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Burlington, Ontario, Canada: Apogee Books, 2001. Presumed First Edition, First printing thus. Trade paperback. 464 pages with CD in rear pocket. Illustrations (some in color). Diagrams. Maps. The Space Shuttle was a partially reusable low Earth orbital spacecraft system operated by the U.S. National Aeronautics and Space Administration (NASA), as part of the Space Shuttle program. Its official program name was Space Transportation System (STS), taken from a 1969 plan for a system of reusable spacecraft of which it was the only item funded for development. The first of four orbital test flights occurred in 1981, leading to operational flights beginning in 1982. Five complete Shuttle systems were built and used on a total of 135 missions from 1981 to 2011, launched from the Kennedy Space Center (KSC) in Florida. Operational missions launched numerous satellites, interplanetary probes, and the Hubble Space Telescope (HST); conducted science experiments in orbit; and participated in construction and servicing of the International Space Station. The Shuttle fleet's total mission time was 1322 days, 19 hours, 21 minutes and 23 seconds.
New York: St. Martin's Press, 1959. Presumed First Edition, First printing. Hardcover. xvii, , 197,  pages. Illustrated endpapers. Illustrations. Glossary. Index. DJ is missing part of spine and is in pieces and has wear, soiling, tears, and chips. Ted Gordon was a Douglas Aircraft engineer who fired the American missile 130 that was the first to penetrate outer space. Mr. Scheer, who had covered the fledgling space program as a newspaper reporter, joined NASA in 1962 as a consultant and was named assistant administrator for public affairs in 1963. Working closely with James E. Webb, the second head of the agency but the most influential of NASA administrators, he built an information program that embraced the news media and fed their appetite for news about space. The result was a steady flow of generally positive public attention during the risky and expensive drive to land a man on the Moon, making public heroes of the early astronauts. After the lunar landing, Mr. Scheer was awarded NASA's highest recognition, the Distinguished Service Medal.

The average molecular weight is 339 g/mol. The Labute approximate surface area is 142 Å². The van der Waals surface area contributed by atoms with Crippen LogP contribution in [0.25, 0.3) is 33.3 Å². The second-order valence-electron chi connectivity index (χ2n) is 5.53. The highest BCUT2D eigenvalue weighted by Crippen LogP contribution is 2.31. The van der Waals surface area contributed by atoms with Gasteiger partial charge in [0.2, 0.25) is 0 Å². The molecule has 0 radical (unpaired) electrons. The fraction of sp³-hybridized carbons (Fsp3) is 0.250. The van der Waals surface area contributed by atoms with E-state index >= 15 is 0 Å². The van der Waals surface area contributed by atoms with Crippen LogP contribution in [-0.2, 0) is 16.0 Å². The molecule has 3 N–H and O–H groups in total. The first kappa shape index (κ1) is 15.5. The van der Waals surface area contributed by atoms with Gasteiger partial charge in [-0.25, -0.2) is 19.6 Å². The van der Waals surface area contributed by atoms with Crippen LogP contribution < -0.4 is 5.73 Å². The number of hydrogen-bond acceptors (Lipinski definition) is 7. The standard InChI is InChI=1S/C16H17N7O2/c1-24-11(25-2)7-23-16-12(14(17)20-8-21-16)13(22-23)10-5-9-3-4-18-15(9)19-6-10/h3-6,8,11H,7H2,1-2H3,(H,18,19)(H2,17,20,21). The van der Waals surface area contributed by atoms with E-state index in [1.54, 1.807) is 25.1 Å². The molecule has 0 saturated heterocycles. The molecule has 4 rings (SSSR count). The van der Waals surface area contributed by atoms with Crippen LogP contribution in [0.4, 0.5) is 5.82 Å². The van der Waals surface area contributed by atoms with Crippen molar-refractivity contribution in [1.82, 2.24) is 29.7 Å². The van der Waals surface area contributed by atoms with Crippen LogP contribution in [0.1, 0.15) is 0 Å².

Monroe, ME: Common Courage Press, 1997. First Printing. 270, notes, index, top or bottom edges of a few pages stuck together at margin, library stamps crossed out in marker, DJ in plastic library stickers on DJ or plastic sleeve partially removed or crossed out in marker, slight wear to DJ edges. The author details NASA's mishaps with plutonium-fueled missions to dates, and its unrealistic calculations about the probability of a major accident.
New York: Random House, 1970. Presumed First Edition, First printing. Hardcover. Quarto. , 147,  pages. Profusely illustrated. Appendix. Index. Some wear to DJ edges. A Landmark Giant book for young readers. Gene Gurney earned a B.S. in military science from the University of Maryland, an M.S. and Ph.D. in Government Administration from George Washington University and from Pacific Western University. Gene served in the Air Force for 30 years as command pilot with Strategic Air Command, author of military books and public information officer. His military career included arresting a German spy after WWII. He was awarded two Legion of Merit awards and two Bronze Stars. He retired in 1973 as Lieutenant Colonel. Gene started his next career at NASA, Goddard Space Flight Center in Greenbelt, Maryland. He retired in 2005 after 30 years of service. Gene served his country over 60 years. He managed to publish 59 non-fiction books under Gene Gurney on various subjects such as military and aviation history.